Living with bipolar disorder can bring about confusing emotions, and the stigma surrounding this disorder can heighten those emotions. Individuals with bipolar disorder are often portrayed in the media as committing crimes and unable to live independently. This stigma can even be carried into the medical field. Many professionals still refer to bipolar disorder as manic-depressive disorder, even though it was renamed bipolar disorder in the DSM-III in 1980, more than 40 years ago.
The misconceptions surrounding bipolar disorder created by society can cause individuals living with bipolar disorder to experience intense shame, preventing them from getting the treatment and support they need to manage their symptoms. Changing the stigma around bipolar disorder is long overdue.
Early Onset Bipolar Disorder
For many years, bipolar disorder was considered a diagnosis made in adulthood. Gradually, the age of onset dropped. Over time, more teens ages 13–18 were showing symptoms of bipolar disorder. More recently, an increasing number of doctors in the field of psychiatry acknowledge that children can have bipolar disorder, too. However, there is a lack of consensus regarding what bipolar disorder looks like in young children. The symptoms of bipolar disorder become more clear in later years with more clear cycles of hypomania or mania and depression.
There is a general acknowledgment of the high incidence of genetic factors in developing teen bipolar disorder. Children and teens with one or more parents or siblings with bipolar disorder are much more likely to be diagnosed themselves. Even those with more distant relatives who are diagnosed are at higher risk for what is called early onset bipolar disorder.
The Importance of a Correct Diagnosis of Teen Bipolar Disorder
In addition to the lack of a consensus on the symptoms of bipolar disorder in children, stigma can also play a part in an incorrect or delayed diagnosis. Some physicians choose to give a “lesser” diagnosis, which only delays proper treatment. However, this delay can be extremely detrimental, as the longer a child or adolescent goes untreated for bipolar disorder, the worse their symptoms and overall outcome are.
Currently, many doctors apply the adult criteria for bipolar to diagnose adolescents and children. However, according to a review published in Psychiatry, more than 70 percent of children and teens with bipolar disorder can rapidly cycle—that is, change moods from high to low—multiple times within a day. The symptoms can be very different in children and adolescents than in adults, so many doctors unfortunately make the wrong diagnosis.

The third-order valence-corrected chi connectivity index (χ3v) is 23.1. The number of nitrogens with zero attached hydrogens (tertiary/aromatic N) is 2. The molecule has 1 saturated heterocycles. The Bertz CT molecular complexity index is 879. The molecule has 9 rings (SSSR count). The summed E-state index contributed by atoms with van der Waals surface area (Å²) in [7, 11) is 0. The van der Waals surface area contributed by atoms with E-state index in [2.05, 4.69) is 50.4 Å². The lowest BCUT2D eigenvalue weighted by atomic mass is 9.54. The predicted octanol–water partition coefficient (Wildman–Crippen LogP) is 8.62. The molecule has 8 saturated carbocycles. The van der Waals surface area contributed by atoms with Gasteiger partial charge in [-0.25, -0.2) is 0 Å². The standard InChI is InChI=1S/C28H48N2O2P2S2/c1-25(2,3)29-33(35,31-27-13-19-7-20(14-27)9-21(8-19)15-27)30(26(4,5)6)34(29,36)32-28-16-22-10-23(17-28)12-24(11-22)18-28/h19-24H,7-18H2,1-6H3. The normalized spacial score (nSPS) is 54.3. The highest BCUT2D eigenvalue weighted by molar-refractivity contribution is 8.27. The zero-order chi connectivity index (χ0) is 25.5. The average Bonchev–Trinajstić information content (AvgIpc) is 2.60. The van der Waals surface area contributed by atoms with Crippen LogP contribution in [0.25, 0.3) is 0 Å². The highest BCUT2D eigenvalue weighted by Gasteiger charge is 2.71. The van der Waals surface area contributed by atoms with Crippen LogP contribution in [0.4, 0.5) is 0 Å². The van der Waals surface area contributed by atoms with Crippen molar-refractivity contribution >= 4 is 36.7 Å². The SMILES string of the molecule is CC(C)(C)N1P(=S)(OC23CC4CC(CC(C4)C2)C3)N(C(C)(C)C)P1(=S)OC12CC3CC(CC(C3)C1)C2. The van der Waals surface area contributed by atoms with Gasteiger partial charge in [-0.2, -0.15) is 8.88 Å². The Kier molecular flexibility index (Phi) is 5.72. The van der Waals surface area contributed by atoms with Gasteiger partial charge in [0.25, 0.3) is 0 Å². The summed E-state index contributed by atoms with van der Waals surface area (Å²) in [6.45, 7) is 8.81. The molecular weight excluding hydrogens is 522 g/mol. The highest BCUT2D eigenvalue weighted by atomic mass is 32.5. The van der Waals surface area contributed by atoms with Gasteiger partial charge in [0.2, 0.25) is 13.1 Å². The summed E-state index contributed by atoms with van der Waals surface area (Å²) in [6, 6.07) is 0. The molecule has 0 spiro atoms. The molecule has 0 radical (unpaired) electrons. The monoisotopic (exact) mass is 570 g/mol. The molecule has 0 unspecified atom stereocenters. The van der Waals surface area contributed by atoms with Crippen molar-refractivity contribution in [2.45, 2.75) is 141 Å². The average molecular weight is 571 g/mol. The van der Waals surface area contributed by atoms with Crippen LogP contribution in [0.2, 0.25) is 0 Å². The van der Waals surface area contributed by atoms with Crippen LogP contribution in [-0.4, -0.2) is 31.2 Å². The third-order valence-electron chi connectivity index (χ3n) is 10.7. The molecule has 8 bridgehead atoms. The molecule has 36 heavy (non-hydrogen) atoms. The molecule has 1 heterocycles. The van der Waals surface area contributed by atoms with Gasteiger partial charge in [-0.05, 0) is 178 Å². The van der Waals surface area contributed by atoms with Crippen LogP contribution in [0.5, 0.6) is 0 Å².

Common incorrect diagnoses that precede a bipolar disorder diagnosis include ADHD and depression, yet the medications used to treat those diagnoses can exacerbate the symptoms of bipolar disorder. The importance of receiving a correct diagnosis initially can make a big difference in symptoms and outcomes, both short- and long-term.
Two Classifications of Bipolar Disorder
Bipolar I includes at least one full manic or psychotic episode, with or without one or more major depressive episodes. Manic symptoms can include pressured speech, racing mind, increased energy with a decrease in need for sleep, excessive spending, delusions of grandeur, hypersexuality or unsafe sex, or other uncharacteristic or bizarre behavior.
Bipolar II includes at least one depressive episode and one hypomanic episode, or cycle of elevated mood, less need for sleep, etc. Hypomanic patients can be very creative and productive during the cycle but then “crash” into a depression. Depressive episodes are more common and increasingly severe over a patient’s lifetime with Bipolar II.
Finding the Proper Care for Teen Bipolar Disorder
Many medical doctors and even some psychiatrists believe in the stigma surrounding bipolar disorder and are less knowledgeable and less likely to treat a teen’s disorder properly. Psychiatrists and facilities who are well-versed in child or teen bipolar disorder are the most likely and most able to provide proper care.
For an adolescent exhibiting acute symptoms, that could mean a temporary hospitalization. For teens with stubborn or less acute symptoms of bipolar disorder, residential treatment in a facility that specializes in adolescent mental health is ideal. Long-term treatment can include medication, therapy, and more. A child or adolescent who is properly diagnosed and treated at the earliest age possible has the most chance for wellness and success.
Communication is Necessary to Change the Stigma
Mental health, in general, is stigmatized and a subject that most people are not comfortable talking about. Yet individuals with mental health conditions such as bipolar disorder need the most support. Changing the stigma surrounding bipolar disorder and other mental health diagnoses requires the courage to speak up and educate others.
Your teen can help change the misinformation about bipolar disorder. People with bipolar disorder have been judged and discriminated against in the past; the fear of being stigmatized is understandable, yet the only way to change a lack of understanding is by educating others. There are organizations, forums, and social media accounts dedicated to supporting teens with bipolar disorder. Being honest about experiences and treatment can not only change the stigma but help others as well.
If you are concerned that your teen may be exhibiting symptoms of bipolar disorder, contact us today to find out how we can support you in finding the relevant resources that you need.